I grew up with the crummy old White Sox of the late 1980s. It was Carlton Fisk and Harold Baines and a group of cast-offs and never-weres, with a farm system that was failing to produce any kind of homegrown talent. From 1975 to 1989, the White Sox finished ahead of the Royals in the standings just once - in 1983, when they won the division title. The Royals were the class of the American League West, trading division titles with the free-spending Angels until the Twins and Athletics developed enough homegrown talent to compete with K.C. The White Sox were bottom-feeders, a team for the Royals to beat up on en route to a division title.
Then the White Sox wised up and finally began producing good young players. Frank Thomas. Jack McDowell. Alex Fernandez. Robin Ventura. They won 94 games in 1990 while the Royals lost 86 games. The Royals began loading up on old veterans while busting in the draft. The White Sox would win 86 games each of the next two seasons before finally breaking through and winning the division title in 1993. The Royals would lose 90 games in 1992, the first time they had lost that many games in over two decades.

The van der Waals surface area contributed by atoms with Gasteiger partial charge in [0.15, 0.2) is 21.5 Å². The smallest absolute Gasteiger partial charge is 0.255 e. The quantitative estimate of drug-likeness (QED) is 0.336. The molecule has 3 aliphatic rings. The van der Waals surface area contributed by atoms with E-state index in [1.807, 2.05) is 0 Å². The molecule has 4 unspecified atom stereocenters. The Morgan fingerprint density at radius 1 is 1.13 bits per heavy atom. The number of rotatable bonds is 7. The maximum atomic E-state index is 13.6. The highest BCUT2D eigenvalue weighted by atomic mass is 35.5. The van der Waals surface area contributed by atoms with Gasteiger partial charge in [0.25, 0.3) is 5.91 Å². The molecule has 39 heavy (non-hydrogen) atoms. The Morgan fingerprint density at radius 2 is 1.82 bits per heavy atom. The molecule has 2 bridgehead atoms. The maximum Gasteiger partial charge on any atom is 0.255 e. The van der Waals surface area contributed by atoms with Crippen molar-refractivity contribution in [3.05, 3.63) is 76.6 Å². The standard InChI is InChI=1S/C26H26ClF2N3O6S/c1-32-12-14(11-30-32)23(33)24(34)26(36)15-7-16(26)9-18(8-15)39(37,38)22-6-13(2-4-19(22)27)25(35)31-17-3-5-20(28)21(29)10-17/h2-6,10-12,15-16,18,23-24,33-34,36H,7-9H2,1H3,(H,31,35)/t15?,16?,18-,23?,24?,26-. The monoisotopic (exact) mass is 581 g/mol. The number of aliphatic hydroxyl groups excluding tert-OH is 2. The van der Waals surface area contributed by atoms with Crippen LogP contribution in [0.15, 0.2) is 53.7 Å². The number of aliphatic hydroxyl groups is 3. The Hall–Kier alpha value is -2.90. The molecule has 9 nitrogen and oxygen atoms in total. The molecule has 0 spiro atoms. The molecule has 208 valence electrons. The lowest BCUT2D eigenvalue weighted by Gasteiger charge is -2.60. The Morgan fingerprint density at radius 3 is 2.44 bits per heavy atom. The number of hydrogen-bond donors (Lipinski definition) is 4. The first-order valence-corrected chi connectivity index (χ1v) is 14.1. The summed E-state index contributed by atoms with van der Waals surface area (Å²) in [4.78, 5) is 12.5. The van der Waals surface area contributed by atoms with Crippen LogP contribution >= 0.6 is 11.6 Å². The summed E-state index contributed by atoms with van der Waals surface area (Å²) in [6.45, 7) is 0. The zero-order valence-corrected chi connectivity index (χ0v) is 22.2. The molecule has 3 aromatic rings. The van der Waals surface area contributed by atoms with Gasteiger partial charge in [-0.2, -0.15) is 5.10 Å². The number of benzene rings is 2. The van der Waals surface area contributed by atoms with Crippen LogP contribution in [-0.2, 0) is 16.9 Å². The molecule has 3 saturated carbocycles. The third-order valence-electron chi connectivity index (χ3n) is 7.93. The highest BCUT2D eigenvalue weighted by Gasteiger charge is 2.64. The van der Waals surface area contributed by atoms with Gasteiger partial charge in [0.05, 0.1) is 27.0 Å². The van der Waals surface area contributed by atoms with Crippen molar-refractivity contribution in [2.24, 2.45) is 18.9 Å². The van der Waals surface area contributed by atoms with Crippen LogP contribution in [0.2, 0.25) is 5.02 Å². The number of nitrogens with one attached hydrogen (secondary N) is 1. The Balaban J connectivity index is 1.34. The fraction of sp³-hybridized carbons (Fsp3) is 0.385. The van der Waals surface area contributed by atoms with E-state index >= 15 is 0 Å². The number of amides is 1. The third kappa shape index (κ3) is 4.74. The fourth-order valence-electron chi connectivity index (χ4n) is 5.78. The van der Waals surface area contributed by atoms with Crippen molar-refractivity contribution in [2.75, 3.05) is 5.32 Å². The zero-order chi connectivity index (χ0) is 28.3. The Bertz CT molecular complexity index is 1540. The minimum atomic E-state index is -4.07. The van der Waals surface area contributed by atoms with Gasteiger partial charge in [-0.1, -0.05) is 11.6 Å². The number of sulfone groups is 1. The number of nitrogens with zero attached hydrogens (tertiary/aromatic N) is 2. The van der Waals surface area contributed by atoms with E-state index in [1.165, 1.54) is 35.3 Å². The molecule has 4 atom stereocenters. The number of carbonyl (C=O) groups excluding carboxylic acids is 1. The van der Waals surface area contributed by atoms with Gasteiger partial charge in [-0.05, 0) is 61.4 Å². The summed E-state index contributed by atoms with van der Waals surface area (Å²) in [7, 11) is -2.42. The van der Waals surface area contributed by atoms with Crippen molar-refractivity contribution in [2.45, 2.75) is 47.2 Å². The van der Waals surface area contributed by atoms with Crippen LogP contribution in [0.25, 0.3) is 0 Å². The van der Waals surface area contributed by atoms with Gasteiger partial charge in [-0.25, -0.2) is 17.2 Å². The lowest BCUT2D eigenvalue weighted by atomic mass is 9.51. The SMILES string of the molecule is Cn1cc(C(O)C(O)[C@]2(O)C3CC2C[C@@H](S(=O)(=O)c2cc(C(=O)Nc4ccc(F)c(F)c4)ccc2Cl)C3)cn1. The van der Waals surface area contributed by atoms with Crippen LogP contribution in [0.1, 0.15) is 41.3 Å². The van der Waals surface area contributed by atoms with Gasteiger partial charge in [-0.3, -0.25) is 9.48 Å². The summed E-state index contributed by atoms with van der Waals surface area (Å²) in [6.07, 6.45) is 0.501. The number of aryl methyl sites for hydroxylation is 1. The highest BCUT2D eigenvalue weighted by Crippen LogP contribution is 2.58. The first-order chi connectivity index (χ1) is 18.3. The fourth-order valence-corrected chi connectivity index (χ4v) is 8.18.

Over the next twenty seasons, Chicago would have just six losing seasons, would never lose more than 90 games, and would never finish in last place. They would make four playoff appearances, including winning a championship in 2005. The Royals would have just three winning seasons, would lose 90 or more in twelve seasons, and would finish dead last eight times. 1995 would be the last time the Royals would finish ahead of the White Sox.
Until this year.
Once again, the White Sox are the team that looks old with few promising stars on the horizon while the Royals look loaded with good young players. Kansas City will enjoy their first winning season in a decade, while a sweep will give the White Sox their first 100-loss season since 1970. Only 33 year old slugger Adam Dunn and young outfielder Avisail Garcia (who has just 150 plate appearances all year) have a league average OPS+ in the White Sox lineup. If the Royals hold them to nine runs or less this weekend, the White Sox will fail to score 600 runs in a full season for the first time since Jimmy Carter was President. Despite having Cy Young candidate Chris Sale, the White Sox are tenth in runs allowed per game. But hey, their closer has 39 saves! Closers are so important to winning.
The White Sox dropped 17 of 19 games to the Indians this year, so when you are bored out of your mind watching the Indians in October, these are your culprits. Kansas City and Chicago have split their season series this year, which leads you to wonder about missed opportunities against lesser opponents. Ah well. Speaking as fans that know the experience all too well, enjoy the cellar Hawk.